Choose one student to retrace her/his steps aloud to the class and map each
step on the board. Ask the class to help highlight which steps are made
easier by technology.
To give students a specific responsibility while viewing, ask them to watch
carefully the characters in the video, and jot down instances where they
see them interacting with the earth. Students should also note differences
in the lifestyles of these two characters. Inform students that they will
be watching the video without sound so they can draw on their own perspectives.
START the Planet Under Pressure, #10: Pleasure Planet video at the
beginning where just the planet is shown. Be sure the TV is muted or turn
the volume all the way down. Play the video for just one minute to show
the caveperson trying to build a weapon to ward off a wolf.
FAST FORWARD the video to the man emerging from the woods with his
dog. Continue to watch the modern man through to the new skyscraper being
built (approximately three minutes). STOP the video.
Insert the Planet Under Pressure, #5: Winds of Change video and FAST
FORWARD to the evolution of the horse. To give students a specific
responsibility while viewing, ask them to note any connections they can
make between their morning ritual and the health of the earth. Ask students
to record all numerical data they see or hear, and note how scientists determine
BEGIN the video.
PAUSE the video at the graph of the average global temperature increase
vs. time Ask students to explain the trends suggested by this graph. Ask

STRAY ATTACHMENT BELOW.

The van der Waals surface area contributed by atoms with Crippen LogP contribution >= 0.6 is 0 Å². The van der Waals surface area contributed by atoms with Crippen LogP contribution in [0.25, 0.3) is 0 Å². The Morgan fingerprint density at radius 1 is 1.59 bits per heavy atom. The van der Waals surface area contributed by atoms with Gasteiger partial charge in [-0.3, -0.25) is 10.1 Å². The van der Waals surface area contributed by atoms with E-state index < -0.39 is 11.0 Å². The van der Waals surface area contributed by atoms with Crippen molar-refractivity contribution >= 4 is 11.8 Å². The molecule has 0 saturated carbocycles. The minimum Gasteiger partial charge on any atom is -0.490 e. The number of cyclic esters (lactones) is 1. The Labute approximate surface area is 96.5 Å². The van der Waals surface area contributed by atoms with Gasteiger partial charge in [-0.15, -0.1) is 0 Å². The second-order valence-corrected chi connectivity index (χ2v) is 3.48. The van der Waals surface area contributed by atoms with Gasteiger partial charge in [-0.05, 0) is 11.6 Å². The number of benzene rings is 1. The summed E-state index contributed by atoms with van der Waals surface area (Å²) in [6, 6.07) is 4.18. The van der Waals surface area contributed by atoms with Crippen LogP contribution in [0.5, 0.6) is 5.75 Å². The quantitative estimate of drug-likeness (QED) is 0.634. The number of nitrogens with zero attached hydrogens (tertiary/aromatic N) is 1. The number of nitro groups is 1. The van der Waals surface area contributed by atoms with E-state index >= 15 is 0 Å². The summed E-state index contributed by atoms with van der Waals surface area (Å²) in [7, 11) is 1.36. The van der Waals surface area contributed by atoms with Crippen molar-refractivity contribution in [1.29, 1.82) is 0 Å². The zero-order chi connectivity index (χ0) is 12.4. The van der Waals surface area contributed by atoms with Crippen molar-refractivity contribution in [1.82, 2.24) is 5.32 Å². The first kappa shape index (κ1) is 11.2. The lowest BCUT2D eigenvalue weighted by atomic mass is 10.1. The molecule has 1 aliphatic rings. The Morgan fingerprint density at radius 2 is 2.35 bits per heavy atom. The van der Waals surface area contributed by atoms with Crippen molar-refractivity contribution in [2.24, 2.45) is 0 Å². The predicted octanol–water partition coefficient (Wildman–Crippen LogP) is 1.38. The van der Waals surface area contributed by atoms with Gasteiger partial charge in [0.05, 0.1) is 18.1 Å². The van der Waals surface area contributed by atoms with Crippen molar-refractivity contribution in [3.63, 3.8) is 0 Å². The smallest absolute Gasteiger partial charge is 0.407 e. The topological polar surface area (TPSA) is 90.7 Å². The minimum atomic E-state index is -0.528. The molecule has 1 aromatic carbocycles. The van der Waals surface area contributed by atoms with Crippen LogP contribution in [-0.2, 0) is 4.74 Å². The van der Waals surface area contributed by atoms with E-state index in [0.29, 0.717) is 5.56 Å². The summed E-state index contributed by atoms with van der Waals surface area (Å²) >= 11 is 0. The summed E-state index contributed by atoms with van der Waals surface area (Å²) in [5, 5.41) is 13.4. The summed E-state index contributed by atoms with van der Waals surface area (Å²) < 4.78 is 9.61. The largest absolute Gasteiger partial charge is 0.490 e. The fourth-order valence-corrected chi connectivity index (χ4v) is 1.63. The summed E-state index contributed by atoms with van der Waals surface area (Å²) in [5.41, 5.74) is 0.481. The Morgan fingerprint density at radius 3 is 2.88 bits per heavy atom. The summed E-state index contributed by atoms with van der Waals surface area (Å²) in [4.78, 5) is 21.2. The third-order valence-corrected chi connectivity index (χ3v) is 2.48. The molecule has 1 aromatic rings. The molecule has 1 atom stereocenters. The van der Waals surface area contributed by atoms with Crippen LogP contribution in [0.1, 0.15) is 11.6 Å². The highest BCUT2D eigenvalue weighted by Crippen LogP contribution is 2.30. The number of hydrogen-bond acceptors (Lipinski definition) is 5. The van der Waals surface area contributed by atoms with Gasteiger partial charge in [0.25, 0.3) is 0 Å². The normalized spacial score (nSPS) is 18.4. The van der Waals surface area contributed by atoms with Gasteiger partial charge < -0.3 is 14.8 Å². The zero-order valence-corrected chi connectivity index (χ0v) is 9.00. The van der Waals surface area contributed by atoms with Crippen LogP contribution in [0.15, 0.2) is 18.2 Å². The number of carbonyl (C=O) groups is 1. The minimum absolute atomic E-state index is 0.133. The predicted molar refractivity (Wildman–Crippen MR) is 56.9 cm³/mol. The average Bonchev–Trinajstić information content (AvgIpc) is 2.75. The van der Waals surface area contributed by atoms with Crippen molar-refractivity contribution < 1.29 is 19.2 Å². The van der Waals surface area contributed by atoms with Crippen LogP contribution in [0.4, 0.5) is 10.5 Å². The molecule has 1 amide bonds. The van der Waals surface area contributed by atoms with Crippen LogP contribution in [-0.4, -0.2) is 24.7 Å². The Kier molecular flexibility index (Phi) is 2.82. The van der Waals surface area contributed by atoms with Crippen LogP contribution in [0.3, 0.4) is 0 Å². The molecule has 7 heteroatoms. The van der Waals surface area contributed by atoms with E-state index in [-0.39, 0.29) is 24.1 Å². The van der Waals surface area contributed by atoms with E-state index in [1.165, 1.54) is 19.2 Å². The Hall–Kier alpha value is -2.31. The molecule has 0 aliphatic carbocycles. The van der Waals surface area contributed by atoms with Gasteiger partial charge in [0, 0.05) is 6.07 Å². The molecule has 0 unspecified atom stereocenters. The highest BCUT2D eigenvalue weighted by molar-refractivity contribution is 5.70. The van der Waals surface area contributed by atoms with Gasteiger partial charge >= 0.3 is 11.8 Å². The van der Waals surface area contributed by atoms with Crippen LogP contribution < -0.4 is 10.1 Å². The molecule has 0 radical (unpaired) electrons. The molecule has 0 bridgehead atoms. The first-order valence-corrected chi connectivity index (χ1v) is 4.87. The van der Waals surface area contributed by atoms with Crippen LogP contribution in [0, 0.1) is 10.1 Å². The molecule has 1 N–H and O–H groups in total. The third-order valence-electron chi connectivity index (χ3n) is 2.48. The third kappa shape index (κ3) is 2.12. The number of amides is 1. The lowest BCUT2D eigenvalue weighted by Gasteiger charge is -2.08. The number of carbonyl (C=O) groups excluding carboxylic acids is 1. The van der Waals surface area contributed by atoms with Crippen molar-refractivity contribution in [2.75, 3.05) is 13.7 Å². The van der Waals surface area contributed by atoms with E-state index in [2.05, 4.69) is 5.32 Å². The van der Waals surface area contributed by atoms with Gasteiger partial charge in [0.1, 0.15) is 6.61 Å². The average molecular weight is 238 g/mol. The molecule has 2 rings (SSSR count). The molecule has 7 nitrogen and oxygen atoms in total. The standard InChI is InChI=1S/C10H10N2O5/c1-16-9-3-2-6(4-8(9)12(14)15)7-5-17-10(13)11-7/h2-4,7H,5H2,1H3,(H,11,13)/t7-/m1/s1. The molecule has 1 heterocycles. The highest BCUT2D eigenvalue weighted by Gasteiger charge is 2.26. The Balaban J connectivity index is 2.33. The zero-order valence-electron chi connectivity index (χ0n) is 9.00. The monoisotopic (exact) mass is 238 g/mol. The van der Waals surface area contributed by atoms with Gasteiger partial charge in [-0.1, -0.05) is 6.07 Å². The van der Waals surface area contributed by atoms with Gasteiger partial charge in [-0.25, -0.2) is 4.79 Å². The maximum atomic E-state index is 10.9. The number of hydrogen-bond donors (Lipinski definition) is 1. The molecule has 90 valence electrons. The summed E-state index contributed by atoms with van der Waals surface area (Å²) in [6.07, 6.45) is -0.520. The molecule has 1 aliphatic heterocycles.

students how old they will be in the year 2040?
RESUME video and play to when the narrator says, "by the time
you're retiring if you're in your teens now." STOP the video.
Ask students to predict a typical morning for the caveman. Ask another student
to record student ideas for their typical morning in another play-by-play
map on the board. Encourage students to reflect on each lifestyle and how
they impact the earth. As students are offering specific differences, the
teacher and the student recorder should write specific connections on the
maps on the board. Significant differences between the ancient and modern
lifestyles should include comfort levels, the availability of energy, and
the use of natural resources.
Compare the impact of the caveman to the student's impact on the earth.
Pick one item that involves current technology from the morning activity
map on the board, and ask students to help you trace all of its energy and
resources usage. Don't stop your web at the plug in the wall...continue
to trace the energy requirements through the power lines to the generating